One of the most enjoyable moments I had when I visited New York City recently was at the laundromat. Something about a moment of stopping. Being squashed into the the almost subterrain warmth and hum. A child moves from bench to bench uninhibited, chatting to the other washers. We all sit and wait for the world to be removed from the fabric of our lives. To start new again. In this moment it is the machines churning, not us.
And the workers who move from door to door, loading and unloading, folding piles for all those rich bastards whose money props them above the grime. I felt like I was watching the digestive process of the city at work. Sucking in the street grit and night sweat from too much heat. Sucking on the texas oil barons and the chinese factory workers. Tumbling hands and tired bones, sluiced and drained back out to feed the sewer rats. Eating up lives to put a clean white face on it.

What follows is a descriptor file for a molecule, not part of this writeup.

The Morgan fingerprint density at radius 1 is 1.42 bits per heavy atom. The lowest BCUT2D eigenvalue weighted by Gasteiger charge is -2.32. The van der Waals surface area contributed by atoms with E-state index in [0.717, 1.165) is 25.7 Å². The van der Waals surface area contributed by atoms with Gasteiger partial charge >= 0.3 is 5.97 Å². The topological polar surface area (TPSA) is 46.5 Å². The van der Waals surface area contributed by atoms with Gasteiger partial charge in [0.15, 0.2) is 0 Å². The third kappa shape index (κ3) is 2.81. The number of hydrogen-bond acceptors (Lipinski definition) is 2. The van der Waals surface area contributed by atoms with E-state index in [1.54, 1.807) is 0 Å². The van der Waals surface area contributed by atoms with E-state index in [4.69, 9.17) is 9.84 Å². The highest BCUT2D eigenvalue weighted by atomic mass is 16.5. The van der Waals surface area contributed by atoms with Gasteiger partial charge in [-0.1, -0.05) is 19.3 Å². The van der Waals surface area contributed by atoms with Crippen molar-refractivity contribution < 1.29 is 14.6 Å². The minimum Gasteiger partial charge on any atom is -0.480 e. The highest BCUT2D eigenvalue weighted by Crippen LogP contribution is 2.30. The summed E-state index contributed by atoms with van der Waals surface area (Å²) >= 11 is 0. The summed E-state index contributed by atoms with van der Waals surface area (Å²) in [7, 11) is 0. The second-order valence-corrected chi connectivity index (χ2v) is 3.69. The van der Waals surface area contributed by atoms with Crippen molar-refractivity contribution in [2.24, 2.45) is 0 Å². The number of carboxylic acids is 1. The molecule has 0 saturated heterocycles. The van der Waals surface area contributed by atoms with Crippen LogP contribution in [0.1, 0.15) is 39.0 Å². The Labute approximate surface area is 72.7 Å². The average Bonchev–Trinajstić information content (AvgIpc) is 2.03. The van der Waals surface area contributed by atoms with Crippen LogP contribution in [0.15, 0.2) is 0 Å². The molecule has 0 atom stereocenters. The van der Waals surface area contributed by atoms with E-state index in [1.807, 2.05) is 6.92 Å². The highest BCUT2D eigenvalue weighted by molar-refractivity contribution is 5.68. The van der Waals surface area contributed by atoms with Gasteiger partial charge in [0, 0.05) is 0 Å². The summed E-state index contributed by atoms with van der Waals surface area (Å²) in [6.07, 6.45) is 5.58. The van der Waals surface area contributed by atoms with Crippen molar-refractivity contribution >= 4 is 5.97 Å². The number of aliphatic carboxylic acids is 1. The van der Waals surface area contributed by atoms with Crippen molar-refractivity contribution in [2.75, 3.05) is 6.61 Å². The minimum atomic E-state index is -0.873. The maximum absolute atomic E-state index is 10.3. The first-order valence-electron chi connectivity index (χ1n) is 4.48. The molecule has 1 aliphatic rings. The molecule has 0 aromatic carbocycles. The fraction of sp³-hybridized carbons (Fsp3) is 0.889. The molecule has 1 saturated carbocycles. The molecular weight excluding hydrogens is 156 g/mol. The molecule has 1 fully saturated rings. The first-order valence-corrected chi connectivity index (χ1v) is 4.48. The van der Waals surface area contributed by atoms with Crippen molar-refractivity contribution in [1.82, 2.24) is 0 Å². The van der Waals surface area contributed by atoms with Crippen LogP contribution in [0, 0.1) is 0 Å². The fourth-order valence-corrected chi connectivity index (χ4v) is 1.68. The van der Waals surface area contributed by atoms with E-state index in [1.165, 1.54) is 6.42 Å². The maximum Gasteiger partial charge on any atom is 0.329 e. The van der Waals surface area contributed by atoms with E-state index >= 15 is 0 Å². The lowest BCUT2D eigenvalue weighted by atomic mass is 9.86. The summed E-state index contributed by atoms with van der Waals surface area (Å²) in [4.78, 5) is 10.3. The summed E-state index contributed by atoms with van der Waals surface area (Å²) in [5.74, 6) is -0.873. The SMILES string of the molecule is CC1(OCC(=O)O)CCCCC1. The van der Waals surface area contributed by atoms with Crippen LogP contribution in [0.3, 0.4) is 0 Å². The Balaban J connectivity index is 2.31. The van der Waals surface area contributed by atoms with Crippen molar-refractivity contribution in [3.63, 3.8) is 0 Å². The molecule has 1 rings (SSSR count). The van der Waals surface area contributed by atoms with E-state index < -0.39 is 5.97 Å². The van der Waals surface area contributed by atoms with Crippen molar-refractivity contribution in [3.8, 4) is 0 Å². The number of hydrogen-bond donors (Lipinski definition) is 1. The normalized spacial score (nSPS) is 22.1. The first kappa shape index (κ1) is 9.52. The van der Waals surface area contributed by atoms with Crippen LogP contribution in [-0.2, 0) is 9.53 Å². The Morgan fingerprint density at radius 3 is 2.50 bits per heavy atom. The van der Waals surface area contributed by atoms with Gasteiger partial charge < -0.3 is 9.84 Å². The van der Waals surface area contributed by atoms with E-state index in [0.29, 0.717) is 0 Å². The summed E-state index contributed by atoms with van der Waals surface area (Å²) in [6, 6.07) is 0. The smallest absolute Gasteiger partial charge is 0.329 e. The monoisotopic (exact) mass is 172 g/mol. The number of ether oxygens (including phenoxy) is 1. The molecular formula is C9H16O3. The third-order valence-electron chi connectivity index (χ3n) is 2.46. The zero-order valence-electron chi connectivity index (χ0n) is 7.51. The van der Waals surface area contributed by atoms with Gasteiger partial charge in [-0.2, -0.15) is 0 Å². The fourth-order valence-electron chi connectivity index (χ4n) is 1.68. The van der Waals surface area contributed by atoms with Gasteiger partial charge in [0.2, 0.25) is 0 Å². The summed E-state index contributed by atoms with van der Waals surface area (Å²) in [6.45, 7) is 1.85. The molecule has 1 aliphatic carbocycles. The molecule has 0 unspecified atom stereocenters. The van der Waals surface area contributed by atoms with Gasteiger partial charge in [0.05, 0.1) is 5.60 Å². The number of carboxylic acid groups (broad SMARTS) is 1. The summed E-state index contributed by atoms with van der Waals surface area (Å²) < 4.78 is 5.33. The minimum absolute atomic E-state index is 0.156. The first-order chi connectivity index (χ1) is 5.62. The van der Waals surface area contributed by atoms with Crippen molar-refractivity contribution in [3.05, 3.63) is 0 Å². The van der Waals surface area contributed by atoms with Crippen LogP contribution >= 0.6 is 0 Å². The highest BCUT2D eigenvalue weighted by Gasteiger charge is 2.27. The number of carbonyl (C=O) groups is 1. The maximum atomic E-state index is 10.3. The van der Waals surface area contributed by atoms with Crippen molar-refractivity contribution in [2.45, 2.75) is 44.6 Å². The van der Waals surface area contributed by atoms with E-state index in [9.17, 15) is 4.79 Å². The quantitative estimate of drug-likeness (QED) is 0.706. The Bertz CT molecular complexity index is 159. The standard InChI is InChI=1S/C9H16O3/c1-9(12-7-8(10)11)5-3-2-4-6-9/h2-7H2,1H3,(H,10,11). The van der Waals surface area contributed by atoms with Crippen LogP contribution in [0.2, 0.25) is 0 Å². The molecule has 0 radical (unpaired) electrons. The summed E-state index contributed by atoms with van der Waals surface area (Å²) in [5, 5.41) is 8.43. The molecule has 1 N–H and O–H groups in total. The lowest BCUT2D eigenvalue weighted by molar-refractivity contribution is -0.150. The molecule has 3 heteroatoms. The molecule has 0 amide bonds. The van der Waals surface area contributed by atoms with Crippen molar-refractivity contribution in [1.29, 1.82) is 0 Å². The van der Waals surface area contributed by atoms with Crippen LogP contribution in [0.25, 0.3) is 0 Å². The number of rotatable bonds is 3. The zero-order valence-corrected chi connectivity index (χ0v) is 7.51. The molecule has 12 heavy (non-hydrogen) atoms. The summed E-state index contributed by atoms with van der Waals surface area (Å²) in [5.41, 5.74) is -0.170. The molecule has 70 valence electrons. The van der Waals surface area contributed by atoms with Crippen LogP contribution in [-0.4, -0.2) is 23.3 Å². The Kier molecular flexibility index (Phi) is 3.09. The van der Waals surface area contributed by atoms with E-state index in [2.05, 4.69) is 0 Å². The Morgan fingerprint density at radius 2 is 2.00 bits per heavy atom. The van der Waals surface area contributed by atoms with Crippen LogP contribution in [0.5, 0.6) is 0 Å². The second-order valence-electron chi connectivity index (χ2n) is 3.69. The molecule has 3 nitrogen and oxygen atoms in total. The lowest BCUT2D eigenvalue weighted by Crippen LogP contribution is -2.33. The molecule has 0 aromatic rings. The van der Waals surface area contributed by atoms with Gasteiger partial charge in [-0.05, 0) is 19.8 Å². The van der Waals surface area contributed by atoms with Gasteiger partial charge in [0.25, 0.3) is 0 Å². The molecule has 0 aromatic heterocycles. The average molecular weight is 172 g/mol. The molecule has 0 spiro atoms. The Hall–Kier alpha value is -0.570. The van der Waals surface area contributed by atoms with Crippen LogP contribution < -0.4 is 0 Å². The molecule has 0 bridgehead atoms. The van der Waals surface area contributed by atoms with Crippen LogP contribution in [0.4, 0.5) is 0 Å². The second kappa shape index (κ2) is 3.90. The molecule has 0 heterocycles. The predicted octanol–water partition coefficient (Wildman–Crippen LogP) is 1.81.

The machines churn and I let my thoughts run over the same warn thread. Over and over and over. Until they slowly subside and I am ready to face the world again.
I went back to take a photo, but there was no evidence.